Gulf War syndrome could be caused by something as common as a fly, as frightening as half-used uranium, as ironic as a drug used to keep troops safe from a chemical attack that never came.
Or did it? Some experts say the fatigue, nausea, pains and confusion suffered by some veterans are the result of low levels of chemical or biological weapons released from Iraqi missiles or the destruction of that country’s weapons stockpiles.
No, it’s the smoke from the oil fields that Saddam Hussein torched as the allies tightened their noose, say others.
No, it’s a combination of insecticides and oil smoke. Or micro-organisms and battle fatigue.
Or something else. Several somethings.
In a recent Journal of the American Medical Association, Robert Haley of the University of Texas Southwestern Medical Center argues that Gulf War illness could be three distinct syndromes involved in most cases, and three other syndromes in a small number of other cases.
Haley and other researchers believe the main culprits are a combination of exposure to low doses of chemical weapons, insecticides and drugs issued to troops to prevent heavy casualties from Iraqi chemical attacks. He estimates about a third of veterans who are reporting symptoms suffer from such multiple exposures.
The remaining veterans could be suffering from something else related to their service in the gulf, he said. Or it may have nothing to do with the war.
Here are some theories that different researchers have suggested for the cause of gulf veterans’ problems:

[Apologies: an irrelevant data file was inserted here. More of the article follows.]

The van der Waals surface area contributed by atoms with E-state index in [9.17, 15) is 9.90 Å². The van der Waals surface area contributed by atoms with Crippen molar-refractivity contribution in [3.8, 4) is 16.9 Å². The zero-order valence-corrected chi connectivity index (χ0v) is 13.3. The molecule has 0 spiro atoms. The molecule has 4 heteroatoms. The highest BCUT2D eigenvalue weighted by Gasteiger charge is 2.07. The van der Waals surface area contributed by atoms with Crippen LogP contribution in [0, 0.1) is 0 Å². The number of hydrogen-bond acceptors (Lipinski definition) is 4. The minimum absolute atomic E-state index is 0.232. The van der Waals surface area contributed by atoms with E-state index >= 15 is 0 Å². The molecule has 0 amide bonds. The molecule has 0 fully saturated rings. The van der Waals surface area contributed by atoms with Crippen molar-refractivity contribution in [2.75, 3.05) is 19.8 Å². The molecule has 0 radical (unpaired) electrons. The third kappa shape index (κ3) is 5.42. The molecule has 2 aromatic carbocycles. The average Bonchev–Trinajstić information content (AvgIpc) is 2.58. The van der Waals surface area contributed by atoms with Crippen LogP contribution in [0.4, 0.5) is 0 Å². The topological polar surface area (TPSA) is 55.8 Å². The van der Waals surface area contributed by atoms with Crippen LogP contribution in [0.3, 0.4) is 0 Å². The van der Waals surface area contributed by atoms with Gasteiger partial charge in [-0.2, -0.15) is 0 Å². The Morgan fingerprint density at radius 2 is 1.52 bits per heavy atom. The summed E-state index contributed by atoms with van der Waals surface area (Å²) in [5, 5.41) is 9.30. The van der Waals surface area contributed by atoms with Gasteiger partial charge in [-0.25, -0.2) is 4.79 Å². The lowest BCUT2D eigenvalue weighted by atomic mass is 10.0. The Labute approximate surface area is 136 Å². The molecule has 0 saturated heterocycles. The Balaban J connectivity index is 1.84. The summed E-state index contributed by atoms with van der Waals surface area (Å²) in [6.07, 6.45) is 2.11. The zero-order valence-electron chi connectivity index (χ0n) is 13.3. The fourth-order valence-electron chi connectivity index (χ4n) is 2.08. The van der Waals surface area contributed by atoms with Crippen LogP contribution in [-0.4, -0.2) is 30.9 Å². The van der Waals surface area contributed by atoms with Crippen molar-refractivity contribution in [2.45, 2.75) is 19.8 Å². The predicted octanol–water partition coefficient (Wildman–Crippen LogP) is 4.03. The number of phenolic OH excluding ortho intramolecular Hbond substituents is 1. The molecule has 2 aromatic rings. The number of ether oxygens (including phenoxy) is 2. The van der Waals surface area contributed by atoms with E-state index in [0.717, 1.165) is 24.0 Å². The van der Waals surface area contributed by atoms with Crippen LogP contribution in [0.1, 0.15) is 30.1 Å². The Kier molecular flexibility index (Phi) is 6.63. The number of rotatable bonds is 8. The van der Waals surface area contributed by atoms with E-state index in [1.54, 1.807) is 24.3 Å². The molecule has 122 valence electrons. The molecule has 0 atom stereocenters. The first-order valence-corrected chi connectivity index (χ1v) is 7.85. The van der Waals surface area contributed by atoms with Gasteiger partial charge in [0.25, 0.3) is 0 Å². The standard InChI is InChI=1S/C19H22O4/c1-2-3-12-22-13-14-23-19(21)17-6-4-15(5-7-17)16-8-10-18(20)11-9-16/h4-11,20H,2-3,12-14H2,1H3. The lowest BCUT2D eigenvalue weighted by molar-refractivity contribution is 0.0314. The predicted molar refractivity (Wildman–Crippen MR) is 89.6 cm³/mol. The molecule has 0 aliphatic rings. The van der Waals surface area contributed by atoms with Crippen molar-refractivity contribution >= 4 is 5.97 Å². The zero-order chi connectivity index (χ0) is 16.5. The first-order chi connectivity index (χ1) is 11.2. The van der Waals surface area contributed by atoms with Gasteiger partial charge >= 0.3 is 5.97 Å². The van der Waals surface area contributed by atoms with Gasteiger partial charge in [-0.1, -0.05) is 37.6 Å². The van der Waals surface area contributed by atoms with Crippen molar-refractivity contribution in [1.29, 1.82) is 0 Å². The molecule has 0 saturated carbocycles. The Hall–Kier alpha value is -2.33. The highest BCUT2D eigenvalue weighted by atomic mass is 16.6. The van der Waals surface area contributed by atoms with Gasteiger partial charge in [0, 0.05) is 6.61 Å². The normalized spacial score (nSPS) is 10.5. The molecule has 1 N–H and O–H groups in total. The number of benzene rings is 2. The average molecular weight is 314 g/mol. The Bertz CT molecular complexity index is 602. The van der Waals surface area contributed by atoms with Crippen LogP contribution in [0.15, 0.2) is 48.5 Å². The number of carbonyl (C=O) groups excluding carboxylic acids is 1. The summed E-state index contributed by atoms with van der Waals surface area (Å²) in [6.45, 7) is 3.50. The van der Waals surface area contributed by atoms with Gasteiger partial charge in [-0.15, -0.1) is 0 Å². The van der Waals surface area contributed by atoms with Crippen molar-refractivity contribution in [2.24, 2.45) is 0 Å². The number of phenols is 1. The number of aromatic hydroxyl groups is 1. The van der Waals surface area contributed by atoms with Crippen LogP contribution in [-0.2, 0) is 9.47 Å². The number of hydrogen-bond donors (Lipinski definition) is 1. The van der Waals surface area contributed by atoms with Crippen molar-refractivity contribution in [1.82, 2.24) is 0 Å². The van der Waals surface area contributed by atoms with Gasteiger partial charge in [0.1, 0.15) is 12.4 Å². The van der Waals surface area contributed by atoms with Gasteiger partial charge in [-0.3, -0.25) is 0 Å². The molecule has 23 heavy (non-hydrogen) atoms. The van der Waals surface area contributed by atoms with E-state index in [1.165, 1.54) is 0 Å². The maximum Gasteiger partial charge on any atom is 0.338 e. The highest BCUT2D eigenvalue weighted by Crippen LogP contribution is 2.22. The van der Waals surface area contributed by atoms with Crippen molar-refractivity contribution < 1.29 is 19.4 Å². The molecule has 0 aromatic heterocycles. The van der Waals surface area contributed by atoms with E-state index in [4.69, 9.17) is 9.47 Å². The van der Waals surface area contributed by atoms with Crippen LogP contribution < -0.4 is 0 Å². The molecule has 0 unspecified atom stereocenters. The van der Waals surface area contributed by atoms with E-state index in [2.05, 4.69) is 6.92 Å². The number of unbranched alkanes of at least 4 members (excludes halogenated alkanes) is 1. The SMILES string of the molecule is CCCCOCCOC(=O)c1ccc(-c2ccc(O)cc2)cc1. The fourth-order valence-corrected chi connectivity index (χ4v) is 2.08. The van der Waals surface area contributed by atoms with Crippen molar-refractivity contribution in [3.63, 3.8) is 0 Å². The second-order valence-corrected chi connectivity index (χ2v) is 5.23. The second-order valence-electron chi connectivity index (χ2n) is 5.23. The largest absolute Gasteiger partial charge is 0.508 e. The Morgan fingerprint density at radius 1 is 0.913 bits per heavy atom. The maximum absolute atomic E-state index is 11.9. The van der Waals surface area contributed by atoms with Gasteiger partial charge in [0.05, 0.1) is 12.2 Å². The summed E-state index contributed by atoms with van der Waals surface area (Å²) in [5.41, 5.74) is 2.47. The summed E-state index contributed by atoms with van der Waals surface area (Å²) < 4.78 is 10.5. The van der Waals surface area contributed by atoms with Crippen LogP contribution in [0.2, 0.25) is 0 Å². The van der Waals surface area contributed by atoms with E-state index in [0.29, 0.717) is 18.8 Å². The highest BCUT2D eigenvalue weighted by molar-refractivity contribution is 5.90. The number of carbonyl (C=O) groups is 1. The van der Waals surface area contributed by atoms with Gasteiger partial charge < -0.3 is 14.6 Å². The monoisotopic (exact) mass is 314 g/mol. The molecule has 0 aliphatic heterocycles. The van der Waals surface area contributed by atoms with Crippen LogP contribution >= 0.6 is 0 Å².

Post traumatic stress disorder: Veterans of every American war since the Civil War have reported such medical problems as sleeplessness, rage, tremors and memory loss. Some doctors argue that Gulf War syndrome is the current manifestation of World War I’s shell shock, World War II’s battle fatigue, and Vietnam’s delayed stress syndrome. The President’s Advisory Committee on Gulf War Veterans Illnesses says stress “is likely to be an important contributing factor” for many ailments. But suffering vets often interpret a stress diagnosis as being told “it’s all in your head.”
Chronic fatigue syndrome: A condition that has puzzled doctors for centuries, it is characterized by sleep problems, headaches, sore throats, swollen glands and inability to concentrate. One problem with this diagnosis is that doctors don’t really know what causes this condition, so a patient isn’t any better off just trading syndromes.
Fibromyalgia: Another poorly understood condition that results from inflammation of the nerve tissues. It causes muscle and joint aches as well as headaches, sleep disorders and thinking problems. Doctors who treat veterans note that classifying Gulf War syndrome as fibromyalgia doesn’t help much, because standard treatments haven’t been established.
Chemical weapon exposure: Gulf troops reported that warning sirens often sounded when equipment sensed chemical weapons. The Pentagon has said almost all were false alarms. Last year it did admit that the destruction of an Iraqi bunker where chemical weapons were stored resulted in low-level exposure of troops - causing some veterans groups to charge it had engaged in a cover-up. The number of exposed troops is uncertain, but growing.